December 2020 News Roundup

This month features news from AHA 2020, weekly COVID-19 tests for hospital workers, wins for mobile stroke care, and more.

December 2020 News Roundup

Cath Lab Dispatch is TCTMD’s monthly roundup of recent news tidbits from journals and medical meetings around the globe.

Check out our latest coverage from the virtual American Heart Association (AHA) 2020 Scientific Sessions here.

Four societies representing critical care workers has sent a joint statement to the Trump administration, the incoming Biden administration, US Congress, and governors that reiterates the urgent need for immediate action and a national plan to disrupt COVID-19 transmission. The statement references the “unconscionable risk” that healthcare workers are being asked to take by preserving personal protective equipment (PPE) and calls for measures to control equitable allocation of other resources, including ventilators and medications.

Premature menopause is associated with an increased risk of clonal hematopoiesis of indeterminate potential (CHIP), a recently recognized risk factor for CV disease. Writing in Circulation, researchers say women with early menopause, particularly natural premature menopause, may benefit from early CHIP screening and targeted preventive strategies.

nasalBeginning this month, all workers at general acute-care hospitals in California will be required to have weekly COVID-19 testing, along with all newly admitted patients. The novel recommendation from the state’s Department of Public Health stems from efforts by numerous organizations, most prominently the California Nurses Association, to strengthen protective measures for healthcare personnel.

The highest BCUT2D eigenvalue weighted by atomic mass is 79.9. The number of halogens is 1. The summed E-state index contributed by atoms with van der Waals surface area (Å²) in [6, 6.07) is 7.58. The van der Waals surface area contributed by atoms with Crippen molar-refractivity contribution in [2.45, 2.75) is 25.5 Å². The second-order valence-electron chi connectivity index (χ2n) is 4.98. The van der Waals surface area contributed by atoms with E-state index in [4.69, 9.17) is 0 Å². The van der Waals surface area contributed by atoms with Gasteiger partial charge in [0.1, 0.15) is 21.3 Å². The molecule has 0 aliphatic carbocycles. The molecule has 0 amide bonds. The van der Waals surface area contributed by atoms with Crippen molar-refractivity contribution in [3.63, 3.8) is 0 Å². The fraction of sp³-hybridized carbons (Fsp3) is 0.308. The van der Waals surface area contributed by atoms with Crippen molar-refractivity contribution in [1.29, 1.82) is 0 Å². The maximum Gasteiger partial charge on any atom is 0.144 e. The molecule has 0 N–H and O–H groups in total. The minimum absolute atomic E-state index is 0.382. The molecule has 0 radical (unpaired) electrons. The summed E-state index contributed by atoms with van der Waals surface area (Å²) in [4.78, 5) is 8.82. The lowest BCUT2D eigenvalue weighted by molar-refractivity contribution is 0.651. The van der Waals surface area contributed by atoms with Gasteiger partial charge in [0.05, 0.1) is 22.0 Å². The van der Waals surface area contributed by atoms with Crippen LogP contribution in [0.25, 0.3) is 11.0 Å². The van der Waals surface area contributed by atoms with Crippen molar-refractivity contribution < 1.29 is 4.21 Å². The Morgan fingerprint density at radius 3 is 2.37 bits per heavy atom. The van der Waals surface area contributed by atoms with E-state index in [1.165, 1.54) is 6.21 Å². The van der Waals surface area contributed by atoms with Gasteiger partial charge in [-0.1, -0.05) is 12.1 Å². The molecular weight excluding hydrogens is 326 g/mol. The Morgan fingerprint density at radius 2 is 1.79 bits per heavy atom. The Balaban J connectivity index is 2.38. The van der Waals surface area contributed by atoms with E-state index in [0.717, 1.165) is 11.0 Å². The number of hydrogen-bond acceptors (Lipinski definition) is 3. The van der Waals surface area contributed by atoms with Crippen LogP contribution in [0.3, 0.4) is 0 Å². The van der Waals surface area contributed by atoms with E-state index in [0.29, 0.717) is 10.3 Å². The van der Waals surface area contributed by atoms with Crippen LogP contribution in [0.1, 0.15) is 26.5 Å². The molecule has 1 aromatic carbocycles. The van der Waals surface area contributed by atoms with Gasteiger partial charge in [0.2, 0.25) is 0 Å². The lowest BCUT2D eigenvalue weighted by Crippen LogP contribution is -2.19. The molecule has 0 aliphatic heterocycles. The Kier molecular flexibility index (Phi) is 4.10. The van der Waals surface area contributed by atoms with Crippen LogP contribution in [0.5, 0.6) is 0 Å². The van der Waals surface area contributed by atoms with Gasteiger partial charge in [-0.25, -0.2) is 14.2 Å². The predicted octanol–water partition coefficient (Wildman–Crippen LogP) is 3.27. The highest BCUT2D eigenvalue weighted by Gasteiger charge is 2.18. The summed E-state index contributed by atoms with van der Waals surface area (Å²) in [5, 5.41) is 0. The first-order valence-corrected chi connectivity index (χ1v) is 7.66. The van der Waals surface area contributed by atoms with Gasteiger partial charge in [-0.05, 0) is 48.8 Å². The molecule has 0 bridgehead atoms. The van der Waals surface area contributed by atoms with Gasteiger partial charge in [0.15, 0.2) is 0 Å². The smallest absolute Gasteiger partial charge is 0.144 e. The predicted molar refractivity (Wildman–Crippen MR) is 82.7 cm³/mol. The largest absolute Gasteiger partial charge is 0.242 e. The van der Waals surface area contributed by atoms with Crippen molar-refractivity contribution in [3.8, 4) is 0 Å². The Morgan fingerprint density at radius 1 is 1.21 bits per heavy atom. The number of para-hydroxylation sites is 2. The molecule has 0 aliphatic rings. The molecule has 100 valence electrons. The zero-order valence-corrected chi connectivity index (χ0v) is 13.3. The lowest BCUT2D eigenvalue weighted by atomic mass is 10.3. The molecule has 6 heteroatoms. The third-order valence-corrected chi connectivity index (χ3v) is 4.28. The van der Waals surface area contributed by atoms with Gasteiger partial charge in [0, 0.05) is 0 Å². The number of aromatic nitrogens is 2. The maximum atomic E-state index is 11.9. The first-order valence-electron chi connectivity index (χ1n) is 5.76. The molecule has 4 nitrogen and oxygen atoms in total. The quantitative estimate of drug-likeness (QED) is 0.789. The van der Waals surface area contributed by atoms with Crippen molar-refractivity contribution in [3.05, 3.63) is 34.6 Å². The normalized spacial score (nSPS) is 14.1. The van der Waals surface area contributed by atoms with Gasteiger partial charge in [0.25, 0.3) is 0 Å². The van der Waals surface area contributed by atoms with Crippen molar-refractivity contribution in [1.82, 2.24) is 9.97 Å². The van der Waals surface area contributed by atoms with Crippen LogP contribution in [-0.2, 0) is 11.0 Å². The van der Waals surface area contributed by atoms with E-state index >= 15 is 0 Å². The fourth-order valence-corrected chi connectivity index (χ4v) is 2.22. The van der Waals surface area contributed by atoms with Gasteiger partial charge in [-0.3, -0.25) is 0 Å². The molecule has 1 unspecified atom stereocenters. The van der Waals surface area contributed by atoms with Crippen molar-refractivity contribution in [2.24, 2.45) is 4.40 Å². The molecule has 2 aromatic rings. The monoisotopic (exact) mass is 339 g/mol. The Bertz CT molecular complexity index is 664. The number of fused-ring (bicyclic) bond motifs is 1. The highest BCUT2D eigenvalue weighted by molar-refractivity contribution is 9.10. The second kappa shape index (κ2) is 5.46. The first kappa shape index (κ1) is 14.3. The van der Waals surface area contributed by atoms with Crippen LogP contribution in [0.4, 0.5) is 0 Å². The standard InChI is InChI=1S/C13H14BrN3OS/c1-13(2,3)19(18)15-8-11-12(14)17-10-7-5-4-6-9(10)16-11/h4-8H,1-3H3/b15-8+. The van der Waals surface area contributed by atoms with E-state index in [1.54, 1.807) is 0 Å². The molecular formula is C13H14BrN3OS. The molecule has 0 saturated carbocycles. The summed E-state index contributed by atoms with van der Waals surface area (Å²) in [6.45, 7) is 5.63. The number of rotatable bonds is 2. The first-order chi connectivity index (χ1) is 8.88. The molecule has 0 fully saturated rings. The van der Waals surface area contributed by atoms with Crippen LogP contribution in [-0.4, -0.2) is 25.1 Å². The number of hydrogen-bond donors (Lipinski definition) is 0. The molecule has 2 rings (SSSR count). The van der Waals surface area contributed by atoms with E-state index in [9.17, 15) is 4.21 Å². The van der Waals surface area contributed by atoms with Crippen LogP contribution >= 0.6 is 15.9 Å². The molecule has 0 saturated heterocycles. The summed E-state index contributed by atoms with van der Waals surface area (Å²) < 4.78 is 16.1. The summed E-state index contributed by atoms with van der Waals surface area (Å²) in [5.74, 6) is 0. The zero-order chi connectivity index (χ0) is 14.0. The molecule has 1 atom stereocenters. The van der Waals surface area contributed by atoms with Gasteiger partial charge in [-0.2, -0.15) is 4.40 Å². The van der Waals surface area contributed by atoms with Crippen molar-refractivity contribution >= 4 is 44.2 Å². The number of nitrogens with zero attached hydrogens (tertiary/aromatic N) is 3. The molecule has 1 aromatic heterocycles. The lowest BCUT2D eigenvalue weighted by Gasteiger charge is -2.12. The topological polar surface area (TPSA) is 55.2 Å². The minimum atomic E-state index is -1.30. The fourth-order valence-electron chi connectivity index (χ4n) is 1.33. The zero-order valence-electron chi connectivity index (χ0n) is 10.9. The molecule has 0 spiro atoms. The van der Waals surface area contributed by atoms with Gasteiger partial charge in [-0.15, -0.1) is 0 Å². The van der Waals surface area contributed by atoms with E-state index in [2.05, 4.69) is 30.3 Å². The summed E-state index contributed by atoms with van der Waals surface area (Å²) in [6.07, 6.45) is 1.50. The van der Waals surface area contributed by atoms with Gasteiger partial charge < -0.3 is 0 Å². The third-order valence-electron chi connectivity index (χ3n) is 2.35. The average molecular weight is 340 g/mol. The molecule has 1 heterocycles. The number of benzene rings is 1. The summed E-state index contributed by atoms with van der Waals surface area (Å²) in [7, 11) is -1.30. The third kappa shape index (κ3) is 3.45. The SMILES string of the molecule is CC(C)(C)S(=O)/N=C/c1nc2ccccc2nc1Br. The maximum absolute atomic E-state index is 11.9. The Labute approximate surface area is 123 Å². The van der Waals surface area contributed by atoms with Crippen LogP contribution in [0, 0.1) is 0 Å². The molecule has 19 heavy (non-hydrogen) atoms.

The initial months of the COVID-19 pandemic in the United States—and the stay-at-home orders associated with it—were tied to a surge in overdose-related cardiac arrests. At the peak of the surge in May 2020, the rates were more than double the baseline values from the previous 2 years, researchers conclude in JAMA Psychiatry.

Initiation of sacubitril/valsartan in patients who have heart failure with reduced ejection fraction (HFrEF) in the PROVE-HF trial was associated with rapid and significant improvement in Kansas City Cardiomyopathy Questionnaire (KCCQ)-23 scores. In a recent paper in JACC: Heart Failure, investigators report that the improvements were related to changes in levels of pro-B-type natriuretic peptide (NT-proBNP), which were seen within 2 weeks of starting therapy.

stethoscopeUse of a mobile interventional stroke team (MIST) can improve short-term clinical outcomes and possibly even long-term outcomes, according to a study in Stroke. Compared with a standard strategy of transporting to the nearest hospital for IV tPA followed by subsequent transfer to a comprehensive stroke center, deploying a MIST team to the patient’s location to perform endovascular therapy resulted in an average 83-minute faster door-to-recanalization time. The study authors contend that in select geographic areas MIST has the potential to disrupt current stroke systems of care.

Rapid discharge with real-time home monitoring may be an option for carefully selected patients following TAVR. In Structural Heart, researchers describe how they successfully used this protocol for three patients from their institution during a COVID-19 surge in their region to decrease the risk of inpatient transmission and conserve hospital beds and PPE.

The Institute for Health Metrics and Evaluation (IHME) released a new report showing that as of December 03, 2020, COVID-19 surpassed ischemic heart disease as the leading cause of death in the United States.

hands of mother and babyNew concerns have been raised about the impact of the novel coronavirus on children’s hearts. An unusual case report published in the Journal of the American College of Cardiology describes a 2-month-old infant who experienced reversible myocardial injury and heart failure as a result of infection. The child had atypical symptoms and an initial negative test for COVID-19.